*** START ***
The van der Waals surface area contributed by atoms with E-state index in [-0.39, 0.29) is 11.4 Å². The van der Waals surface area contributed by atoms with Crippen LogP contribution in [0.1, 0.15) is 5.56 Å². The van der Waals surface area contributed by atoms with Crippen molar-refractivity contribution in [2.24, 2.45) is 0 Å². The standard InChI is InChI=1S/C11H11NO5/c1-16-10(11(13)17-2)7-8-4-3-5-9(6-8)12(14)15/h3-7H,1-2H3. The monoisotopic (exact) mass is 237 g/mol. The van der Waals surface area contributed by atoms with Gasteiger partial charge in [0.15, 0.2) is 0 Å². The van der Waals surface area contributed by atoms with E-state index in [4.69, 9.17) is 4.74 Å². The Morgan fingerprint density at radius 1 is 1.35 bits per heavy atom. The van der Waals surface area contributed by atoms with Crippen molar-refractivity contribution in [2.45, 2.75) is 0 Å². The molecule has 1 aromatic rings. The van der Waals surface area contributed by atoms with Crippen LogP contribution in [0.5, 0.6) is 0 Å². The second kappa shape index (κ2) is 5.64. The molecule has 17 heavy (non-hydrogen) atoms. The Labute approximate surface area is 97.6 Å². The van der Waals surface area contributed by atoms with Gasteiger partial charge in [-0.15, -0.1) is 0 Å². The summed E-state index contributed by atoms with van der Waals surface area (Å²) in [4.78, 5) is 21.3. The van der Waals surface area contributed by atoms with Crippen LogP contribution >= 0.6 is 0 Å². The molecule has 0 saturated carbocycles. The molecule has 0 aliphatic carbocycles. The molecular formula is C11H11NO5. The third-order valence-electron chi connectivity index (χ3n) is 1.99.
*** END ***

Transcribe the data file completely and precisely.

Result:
The van der Waals surface area contributed by atoms with E-state index in [-0.39, 0.29) is 11.4 Å². The van der Waals surface area contributed by atoms with Crippen LogP contribution in [0.1, 0.15) is 5.56 Å². The van der Waals surface area contributed by atoms with Crippen molar-refractivity contribution in [2.24, 2.45) is 0 Å². The standard InChI is InChI=1S/C11H11NO5/c1-16-10(11(13)17-2)7-8-4-3-5-9(6-8)12(14)15/h3-7H,1-2H3. The monoisotopic (exact) mass is 237 g/mol. The van der Waals surface area contributed by atoms with Gasteiger partial charge in [0.15, 0.2) is 0 Å². The van der Waals surface area contributed by atoms with E-state index in [4.69, 9.17) is 4.74 Å². The Morgan fingerprint density at radius 1 is 1.35 bits per heavy atom. The van der Waals surface area contributed by atoms with Crippen molar-refractivity contribution in [2.45, 2.75) is 0 Å². The molecule has 1 aromatic rings. The van der Waals surface area contributed by atoms with Crippen LogP contribution in [0.5, 0.6) is 0 Å². The second kappa shape index (κ2) is 5.64. The molecule has 17 heavy (non-hydrogen) atoms. The Labute approximate surface area is 97.6 Å². The van der Waals surface area contributed by atoms with Gasteiger partial charge in [-0.15, -0.1) is 0 Å². The summed E-state index contributed by atoms with van der Waals surface area (Å²) in [4.78, 5) is 21.3. The van der Waals surface area contributed by atoms with Crippen LogP contribution >= 0.6 is 0 Å². The molecule has 0 saturated carbocycles. The molecule has 0 aliphatic carbocycles. The molecular formula is C11H11NO5. The third-order valence-electron chi connectivity index (χ3n) is 1.99.